Multicultural Performances


Stories from the Human Family 

Designed for grades K-5, 6-8, & 9-12

It is our goal as Quiet Riot to create compelling performances that encourage self-respect and respect for others. We use mime, comedy, movement, music, and sound effects to convey each story. "STORIES FROM THE HUMAN FAMILY" is a collection of stories and their wisdom from various cultures.

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Performances vary from school to school depending on the cultural representation of the audience and specific countries being studied. Stories are also selected to be age appropriate. The performance will be designed by selecting from the following list of stories:



The Stories

  • Universe Story: This is the story of the universe told in 5 minutes --- from the first giant explosion to the evolving of the human brain. This point of view, based on scientific discoveries made in this century, is meant to add to the rich treasury of creation stories in the human experience. The Universe Story attempts to show how we have all come from the earth, each of us unique and belonging within the larger human family. As human beings, we must learn that we are interdependent with the web of life, with each other and the earth and all her systems.

  • Asian: hard work and contentment
    STORY:    "The Most Powerful Being In The World"
    A stonecutter wishes to be a rich man, then in turn: an emperor, the sun, the wind, the mountain, finding each one more powerful than the one before. In the end he sees that the stonecutter is more powerful than the mountain, so he is at last satisfied to be The Most Powerful Being in the World in his chosen role.
    It is easy to think others are better off than we are, whether better looking, stronger, smarter, more popular, having more influence. Sometimes as a result, we might not think of ourselves as very powerful. In this story, the stonecutter ultimately decides that he is most powerful when he is being himself. Part of our wisdom lies in knowing what we have to offer and what our gifts are. Notice this theme is developed further in many of the other stories.

  • Native American: interdependence, balance
    STORY:    "Patient Watcher"
    An honored teacher is chosen by his tribe to teach their enemy self-sufficiency, so they will not plunder the tribe's winter stores. A very powerful tale of the wisdom and the cost of teaching and learning about those who are different from ourselves.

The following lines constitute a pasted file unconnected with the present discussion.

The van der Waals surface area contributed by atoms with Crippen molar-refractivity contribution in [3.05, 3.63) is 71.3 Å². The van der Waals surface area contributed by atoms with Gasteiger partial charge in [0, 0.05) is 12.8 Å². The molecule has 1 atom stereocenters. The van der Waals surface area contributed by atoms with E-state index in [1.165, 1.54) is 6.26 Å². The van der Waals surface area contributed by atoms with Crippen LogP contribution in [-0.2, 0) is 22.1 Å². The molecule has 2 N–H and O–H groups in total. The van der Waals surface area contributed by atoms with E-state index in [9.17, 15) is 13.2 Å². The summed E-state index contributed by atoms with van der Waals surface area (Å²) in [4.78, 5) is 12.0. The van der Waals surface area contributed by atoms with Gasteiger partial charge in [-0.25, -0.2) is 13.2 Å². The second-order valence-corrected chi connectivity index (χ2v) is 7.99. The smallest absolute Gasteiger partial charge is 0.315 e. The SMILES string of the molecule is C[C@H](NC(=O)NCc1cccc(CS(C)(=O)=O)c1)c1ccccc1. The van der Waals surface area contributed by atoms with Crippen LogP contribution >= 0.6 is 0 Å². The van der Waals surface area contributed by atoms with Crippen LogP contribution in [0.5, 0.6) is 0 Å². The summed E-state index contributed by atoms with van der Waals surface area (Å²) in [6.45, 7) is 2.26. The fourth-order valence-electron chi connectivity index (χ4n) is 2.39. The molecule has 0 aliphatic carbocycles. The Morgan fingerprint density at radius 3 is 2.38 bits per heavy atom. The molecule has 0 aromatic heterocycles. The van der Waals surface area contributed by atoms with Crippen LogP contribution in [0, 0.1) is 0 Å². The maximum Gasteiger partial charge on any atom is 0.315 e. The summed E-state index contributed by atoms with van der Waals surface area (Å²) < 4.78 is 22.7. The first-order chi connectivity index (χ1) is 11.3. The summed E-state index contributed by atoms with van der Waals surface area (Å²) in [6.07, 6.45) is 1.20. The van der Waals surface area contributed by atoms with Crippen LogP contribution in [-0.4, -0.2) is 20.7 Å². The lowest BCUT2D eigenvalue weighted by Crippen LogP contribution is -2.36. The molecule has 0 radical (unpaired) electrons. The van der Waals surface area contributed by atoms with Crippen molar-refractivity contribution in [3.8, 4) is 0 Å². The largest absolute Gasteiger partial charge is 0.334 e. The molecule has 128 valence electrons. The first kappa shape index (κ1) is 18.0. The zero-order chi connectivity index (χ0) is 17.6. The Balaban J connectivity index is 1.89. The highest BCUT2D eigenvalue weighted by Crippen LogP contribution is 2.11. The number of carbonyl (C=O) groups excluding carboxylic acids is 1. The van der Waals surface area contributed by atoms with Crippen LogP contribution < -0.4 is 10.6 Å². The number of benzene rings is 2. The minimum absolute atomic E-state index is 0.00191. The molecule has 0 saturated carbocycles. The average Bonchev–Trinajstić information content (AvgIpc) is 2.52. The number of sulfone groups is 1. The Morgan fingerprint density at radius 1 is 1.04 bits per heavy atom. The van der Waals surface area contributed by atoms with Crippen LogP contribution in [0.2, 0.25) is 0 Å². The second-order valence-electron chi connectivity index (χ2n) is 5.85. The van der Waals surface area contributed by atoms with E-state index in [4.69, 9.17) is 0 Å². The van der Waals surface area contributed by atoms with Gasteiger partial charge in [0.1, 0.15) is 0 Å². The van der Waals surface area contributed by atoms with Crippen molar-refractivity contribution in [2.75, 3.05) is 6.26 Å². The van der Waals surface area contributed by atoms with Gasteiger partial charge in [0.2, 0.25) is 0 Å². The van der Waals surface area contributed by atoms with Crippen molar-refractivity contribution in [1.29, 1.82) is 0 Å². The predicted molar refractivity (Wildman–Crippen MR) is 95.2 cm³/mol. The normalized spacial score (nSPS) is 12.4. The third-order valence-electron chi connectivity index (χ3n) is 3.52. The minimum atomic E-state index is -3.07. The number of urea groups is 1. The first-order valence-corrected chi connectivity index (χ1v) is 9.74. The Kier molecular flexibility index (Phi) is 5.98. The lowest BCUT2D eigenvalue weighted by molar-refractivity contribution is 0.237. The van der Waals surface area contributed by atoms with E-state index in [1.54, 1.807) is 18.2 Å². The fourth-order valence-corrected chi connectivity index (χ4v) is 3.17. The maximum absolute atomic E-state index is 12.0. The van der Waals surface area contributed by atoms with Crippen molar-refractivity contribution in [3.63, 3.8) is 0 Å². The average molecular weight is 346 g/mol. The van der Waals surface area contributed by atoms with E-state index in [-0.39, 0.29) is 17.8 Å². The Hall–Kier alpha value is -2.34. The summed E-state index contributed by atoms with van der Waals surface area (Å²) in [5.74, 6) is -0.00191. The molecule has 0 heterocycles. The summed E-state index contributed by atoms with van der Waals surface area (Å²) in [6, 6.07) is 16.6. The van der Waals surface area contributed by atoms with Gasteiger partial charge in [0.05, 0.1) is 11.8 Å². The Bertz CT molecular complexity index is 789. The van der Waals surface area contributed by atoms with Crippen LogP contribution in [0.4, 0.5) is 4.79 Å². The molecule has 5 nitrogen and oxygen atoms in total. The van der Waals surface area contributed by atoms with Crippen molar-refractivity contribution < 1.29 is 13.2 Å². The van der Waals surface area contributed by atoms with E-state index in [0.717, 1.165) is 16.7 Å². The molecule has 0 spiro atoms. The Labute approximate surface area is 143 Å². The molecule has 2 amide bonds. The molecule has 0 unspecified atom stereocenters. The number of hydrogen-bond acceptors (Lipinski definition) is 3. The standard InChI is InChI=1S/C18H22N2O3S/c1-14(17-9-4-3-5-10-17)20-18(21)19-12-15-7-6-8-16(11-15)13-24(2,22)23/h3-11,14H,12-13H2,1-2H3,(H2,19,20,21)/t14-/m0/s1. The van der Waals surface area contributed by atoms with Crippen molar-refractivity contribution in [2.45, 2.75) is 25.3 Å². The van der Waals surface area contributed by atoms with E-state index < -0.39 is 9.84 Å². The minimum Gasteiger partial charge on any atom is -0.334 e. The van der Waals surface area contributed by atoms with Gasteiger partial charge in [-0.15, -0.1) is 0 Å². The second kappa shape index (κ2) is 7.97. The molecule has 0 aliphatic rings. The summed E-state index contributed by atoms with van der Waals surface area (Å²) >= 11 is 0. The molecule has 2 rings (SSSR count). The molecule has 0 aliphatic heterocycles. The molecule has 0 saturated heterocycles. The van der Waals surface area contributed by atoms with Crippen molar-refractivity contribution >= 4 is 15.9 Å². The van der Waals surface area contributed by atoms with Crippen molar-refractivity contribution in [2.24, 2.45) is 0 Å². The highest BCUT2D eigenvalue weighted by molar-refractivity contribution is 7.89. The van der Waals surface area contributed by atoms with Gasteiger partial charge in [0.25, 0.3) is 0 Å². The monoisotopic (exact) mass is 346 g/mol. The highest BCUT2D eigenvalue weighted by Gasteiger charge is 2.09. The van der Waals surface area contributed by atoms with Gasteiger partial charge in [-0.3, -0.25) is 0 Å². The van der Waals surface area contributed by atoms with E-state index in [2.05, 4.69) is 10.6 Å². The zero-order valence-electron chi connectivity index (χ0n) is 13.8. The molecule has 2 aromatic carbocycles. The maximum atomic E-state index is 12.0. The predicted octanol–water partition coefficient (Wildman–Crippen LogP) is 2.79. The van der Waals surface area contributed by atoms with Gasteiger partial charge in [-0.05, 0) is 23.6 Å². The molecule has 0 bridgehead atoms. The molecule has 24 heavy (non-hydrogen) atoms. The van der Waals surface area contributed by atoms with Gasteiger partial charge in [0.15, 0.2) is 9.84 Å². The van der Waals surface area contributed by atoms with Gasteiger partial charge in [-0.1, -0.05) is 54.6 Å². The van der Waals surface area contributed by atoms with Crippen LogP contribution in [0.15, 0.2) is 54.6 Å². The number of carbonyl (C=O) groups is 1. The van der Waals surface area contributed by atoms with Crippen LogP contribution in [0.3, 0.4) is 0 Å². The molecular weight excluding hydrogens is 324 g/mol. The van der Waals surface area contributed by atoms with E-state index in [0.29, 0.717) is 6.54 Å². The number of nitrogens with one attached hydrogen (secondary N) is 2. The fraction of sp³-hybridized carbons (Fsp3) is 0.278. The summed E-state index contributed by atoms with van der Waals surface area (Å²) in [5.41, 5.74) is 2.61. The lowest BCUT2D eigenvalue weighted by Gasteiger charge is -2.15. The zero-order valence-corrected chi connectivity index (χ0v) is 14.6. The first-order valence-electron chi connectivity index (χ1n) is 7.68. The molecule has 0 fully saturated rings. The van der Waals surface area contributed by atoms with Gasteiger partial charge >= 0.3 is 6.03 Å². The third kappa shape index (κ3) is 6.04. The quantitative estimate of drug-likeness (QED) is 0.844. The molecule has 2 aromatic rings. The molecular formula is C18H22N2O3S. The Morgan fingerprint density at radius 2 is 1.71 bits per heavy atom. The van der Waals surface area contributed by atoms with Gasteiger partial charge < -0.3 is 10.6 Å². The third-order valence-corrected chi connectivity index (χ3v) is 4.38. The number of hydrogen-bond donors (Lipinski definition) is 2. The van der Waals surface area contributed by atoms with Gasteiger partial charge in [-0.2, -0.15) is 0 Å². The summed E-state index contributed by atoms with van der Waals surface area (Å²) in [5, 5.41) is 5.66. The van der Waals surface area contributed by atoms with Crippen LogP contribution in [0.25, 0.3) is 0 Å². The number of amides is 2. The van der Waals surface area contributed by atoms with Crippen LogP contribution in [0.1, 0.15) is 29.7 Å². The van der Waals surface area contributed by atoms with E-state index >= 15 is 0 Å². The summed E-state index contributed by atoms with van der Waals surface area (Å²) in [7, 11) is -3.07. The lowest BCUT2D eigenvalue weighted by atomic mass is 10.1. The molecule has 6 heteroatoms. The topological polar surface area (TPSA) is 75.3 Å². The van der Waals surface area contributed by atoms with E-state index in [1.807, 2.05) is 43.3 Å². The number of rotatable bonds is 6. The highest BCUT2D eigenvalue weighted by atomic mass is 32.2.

• Jewish: resourcefulness and endurance
    STORY: "Solomon's Ring"
    A very competent adviser, who is a 15-year-old girl, is given an "impossible task" by King Solomon: to find the ring that makes a happy person sad and a sad person happy. An old story about the transitory nature of happiness and the serenity that comes with patience.

  • European: inventiveness, improvement
    STORY:   "Two Pickpockets"
    Two very skilled pickpockets, a man and a woman, meet, marry and have a baby son who they hope will be the finest pickpocket in the world.
    The European culture that has come to America has been very big on rationalism (logical problem solving) and individualism (focus on the individual's rights, dignity, destiny).  This story spoofs these attributes.

  • African: sense of family and community
    STORY:    "Strength"
    The animals decide to have a strength contest and Man is one of the contestants. This story builds a compelling case against weapons, as the animals, all but man, realize the difference between strength and death.

  • African American: individual action
    STORY:   "Rosa Parks"
    The story describes the incident when Rosa Parks refused to move from her bus seat in the "whites-only section" to the back of the bus (the area designated for blacks). This particular incident is often attributed to launching the Civil Rights Movement. The story makes two points: first, the individual can make a significant difference, and second, that there is immeasurable power in acting congruently with your beliefs.

  • Latino: compassion and courage
    STORY:    "The Tinker and the Ghost"
    A Tinker volunteers to rid the castle of a ghost. The Tinker is the only adventurer who lasts long enough after the ghost's bizarre and frightening appearance to find out that the ghost needs help. The Tinker understands and helps the ghost and is richly rewarded. A timely tale from Spain about difference, understanding, compassion and power.

  • Arab: the world mirrors your attitude
    STORY:    "The Bandit and The Sage"
    A bandit and a sage meet at a desert well. They don't speak the same language so they have a conversation in gestures. The bandit is convinced that the other man is just like him only more powerful and ruthless. The sage is sure that the other man is just like him only more wise and generous.

  • Indian/Hindu: humility
    STORY:   "The Tiger & The Holy Man"
    A tiger tricks a holy man and proposes to eat him. The holy man is saved by another animal and discovers that even he, the holy man can learn from a "stupid" monkey.